Stories and photographs of William A. Arnold (1904–2001), a pioneer of photosynthesis and a wonderful friend

Abstract

William A. Arnold discovered many phenomena in photosynthesis. In 1932, together with Robert Emerson, he provided the first experimental data that led to the concept of a large antenna and a few reaction centers (photosynthetic unit); in 1935, he obtained the minimum quantum requirement of 8–10 for the evolution of one O2 molecule; in 1951, together with Bernard L. Strehler, he discovered delayed fluorescence (also known as delayed light emission) in photosynthetic systems; and in 1956, together with Helen Sherwood, he discovered thermoluminescence in plants. He is also known for providing a solid-state picture of photosynthesis. Much has been written about him and his research, including many articles in a special issue of Photosynthesis Research (Govindjee et al. (eds.) 1996); and a biography of Arnold, by Govindjee and Srivastava (William Archibald Arnold (1904–2001), 2014), in the Biographical Memoirs of the US National Academy of Sciences, (Washington, DC). Our article here offers a glimpse into the everyday life, through stories and photographs, of this remarkable scientist.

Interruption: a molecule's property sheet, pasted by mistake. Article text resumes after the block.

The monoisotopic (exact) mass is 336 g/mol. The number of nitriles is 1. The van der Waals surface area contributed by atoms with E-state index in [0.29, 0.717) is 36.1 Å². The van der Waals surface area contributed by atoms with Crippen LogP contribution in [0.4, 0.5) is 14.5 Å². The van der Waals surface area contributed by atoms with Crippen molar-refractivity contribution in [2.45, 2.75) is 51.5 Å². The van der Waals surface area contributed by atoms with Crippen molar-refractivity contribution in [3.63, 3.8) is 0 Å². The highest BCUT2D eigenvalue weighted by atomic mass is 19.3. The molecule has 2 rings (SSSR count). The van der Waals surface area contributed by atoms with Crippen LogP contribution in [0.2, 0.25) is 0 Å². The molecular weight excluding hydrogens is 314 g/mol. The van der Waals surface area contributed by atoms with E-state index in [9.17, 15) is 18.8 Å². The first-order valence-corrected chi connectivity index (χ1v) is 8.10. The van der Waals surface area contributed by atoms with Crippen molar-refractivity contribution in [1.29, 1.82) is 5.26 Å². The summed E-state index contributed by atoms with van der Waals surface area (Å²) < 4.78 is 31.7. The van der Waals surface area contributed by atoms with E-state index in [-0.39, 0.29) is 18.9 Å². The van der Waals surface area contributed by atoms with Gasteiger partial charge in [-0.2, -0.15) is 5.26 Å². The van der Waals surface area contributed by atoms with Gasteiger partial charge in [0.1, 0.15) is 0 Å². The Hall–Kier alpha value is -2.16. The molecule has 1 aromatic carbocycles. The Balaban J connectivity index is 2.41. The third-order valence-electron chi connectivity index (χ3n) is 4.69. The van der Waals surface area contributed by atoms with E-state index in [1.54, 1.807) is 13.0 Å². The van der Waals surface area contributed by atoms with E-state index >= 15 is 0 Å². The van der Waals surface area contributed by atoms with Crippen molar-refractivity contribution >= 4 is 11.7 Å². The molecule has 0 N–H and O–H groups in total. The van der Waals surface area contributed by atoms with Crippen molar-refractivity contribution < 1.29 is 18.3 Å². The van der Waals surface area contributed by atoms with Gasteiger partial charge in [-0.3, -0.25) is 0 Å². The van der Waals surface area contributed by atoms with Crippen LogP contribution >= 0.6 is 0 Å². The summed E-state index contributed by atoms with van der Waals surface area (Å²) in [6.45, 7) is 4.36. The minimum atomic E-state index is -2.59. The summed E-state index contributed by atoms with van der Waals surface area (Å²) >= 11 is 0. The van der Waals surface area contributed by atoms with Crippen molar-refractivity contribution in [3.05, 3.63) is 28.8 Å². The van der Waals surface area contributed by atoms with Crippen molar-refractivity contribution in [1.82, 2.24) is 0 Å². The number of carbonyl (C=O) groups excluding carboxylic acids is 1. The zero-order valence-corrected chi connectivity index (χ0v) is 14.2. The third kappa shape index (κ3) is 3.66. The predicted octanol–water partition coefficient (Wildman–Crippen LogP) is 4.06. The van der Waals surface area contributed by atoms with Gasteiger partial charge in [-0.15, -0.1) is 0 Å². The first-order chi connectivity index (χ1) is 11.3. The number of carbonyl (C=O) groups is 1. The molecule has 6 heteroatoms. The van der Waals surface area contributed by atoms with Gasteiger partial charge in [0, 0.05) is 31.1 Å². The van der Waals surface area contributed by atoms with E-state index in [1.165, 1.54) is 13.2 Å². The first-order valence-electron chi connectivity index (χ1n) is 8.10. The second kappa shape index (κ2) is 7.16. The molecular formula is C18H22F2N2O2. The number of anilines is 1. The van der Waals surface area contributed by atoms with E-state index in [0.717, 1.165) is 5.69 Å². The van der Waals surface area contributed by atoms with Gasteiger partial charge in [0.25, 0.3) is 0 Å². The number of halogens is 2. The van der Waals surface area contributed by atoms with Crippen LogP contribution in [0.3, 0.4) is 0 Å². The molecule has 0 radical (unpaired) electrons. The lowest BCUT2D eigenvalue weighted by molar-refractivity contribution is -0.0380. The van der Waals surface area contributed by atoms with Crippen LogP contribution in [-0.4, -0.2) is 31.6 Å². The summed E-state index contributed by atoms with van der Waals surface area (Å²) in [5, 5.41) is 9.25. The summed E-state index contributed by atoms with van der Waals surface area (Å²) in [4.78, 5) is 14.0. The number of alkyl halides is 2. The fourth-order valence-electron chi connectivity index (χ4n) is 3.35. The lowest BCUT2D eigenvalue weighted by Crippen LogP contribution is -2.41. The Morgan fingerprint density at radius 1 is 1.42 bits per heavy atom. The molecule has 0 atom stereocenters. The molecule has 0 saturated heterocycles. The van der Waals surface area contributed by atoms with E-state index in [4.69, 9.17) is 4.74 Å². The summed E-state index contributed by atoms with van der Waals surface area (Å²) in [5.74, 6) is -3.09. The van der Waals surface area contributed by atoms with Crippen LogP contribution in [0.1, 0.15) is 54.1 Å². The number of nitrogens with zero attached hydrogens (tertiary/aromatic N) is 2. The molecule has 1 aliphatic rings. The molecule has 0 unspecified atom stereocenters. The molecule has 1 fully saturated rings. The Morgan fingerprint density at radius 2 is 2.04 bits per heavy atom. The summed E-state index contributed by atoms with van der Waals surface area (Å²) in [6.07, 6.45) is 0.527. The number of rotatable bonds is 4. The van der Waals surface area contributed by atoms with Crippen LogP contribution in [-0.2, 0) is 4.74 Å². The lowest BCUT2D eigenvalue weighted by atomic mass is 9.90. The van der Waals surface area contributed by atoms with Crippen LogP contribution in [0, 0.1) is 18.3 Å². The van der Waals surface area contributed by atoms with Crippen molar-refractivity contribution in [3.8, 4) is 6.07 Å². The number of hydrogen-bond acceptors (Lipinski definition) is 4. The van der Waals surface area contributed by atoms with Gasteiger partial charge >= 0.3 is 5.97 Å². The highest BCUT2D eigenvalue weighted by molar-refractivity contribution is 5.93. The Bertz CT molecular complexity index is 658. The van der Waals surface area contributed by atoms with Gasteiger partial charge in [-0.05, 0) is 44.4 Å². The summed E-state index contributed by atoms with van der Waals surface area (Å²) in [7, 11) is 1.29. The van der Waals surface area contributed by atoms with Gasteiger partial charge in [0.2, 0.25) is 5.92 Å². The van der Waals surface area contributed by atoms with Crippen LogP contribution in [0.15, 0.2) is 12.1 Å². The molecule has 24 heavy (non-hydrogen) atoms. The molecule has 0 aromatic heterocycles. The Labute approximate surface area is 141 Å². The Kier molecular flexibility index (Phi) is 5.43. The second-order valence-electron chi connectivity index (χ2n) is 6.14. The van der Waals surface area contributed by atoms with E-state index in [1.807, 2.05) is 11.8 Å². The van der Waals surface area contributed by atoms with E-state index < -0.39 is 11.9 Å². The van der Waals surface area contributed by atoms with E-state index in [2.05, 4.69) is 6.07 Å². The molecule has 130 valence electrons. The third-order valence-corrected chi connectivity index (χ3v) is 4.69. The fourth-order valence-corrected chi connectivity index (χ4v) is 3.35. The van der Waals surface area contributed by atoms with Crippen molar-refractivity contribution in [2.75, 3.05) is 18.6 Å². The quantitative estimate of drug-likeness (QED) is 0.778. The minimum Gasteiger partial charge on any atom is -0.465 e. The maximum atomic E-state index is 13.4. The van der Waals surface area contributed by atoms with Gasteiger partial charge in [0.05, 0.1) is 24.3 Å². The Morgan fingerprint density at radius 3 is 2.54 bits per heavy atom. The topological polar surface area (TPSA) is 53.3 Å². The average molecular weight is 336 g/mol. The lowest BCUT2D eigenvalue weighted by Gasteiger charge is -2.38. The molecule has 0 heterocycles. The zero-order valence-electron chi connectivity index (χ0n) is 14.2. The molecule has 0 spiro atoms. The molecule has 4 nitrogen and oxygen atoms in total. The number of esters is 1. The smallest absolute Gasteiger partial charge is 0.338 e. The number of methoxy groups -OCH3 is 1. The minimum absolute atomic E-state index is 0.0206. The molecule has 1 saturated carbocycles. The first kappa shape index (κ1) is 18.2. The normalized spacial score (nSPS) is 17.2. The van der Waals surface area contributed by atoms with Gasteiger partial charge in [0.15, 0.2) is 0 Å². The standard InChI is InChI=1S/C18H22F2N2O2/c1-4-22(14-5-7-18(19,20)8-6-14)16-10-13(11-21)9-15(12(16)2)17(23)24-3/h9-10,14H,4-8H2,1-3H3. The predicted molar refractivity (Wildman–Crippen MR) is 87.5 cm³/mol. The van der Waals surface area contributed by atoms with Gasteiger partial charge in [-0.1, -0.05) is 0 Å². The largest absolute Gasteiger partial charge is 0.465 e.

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Acknowledgments

We thank Elizabeth Arnold, mother of Lucinda Choules, for sharing her stories about her father for this article, helping us with timelines, and providing Figs. 1, 2, and 4. We are thankful to Helen Herron, Elizabeth Arnold, Jane F. Hill, and George C. Papageorgiou for reading this manuscript, and for their valuable suggestions for improving it.

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Correspondence to Lucinda Choules or Govindjee.

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This historical paper was read, edited and approved for publication in the Historical Corner of Photosynthesis Research by Elizabeth Arnold and Helen Herron, daughters of William A. Arnold, Jane F. Hill, a historian of science, and George C. Papageorgiou, an expert on Photosynthesis and Related Processes. Papageorgiou wrote “I really enjoyed reading this “Historical Corner” paper by Choules and Govindjee. William (Bill) Arnold ’s personality emerges as I have always imagined it: An inventive, influential, highly likable photo-physicist, with lasting discoveries, and at the same time, a warm human being and a family man. He lived and worked at a time when the center of gravity of world science was shifting from Europe to the United States, from the Nobel-laureate Otto Warburg in Germany to Robert Emerson and his contemporaries in the USA. Authors stand to be congratulated.”

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Choules, L., Govindjee Stories and photographs of William A. Arnold (1904–2001), a pioneer of photosynthesis and a wonderful friend. Photosynth Res 122, 87–95 (2014). https://doi.org/10.1007/s11120-014-0013-9

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Keywords

  • William A. Arnold
  • Delayed fluorescence
  • Nuclear fission
  • Photosynthetic unit
  • Photosynthesis
  • Thermoluminescence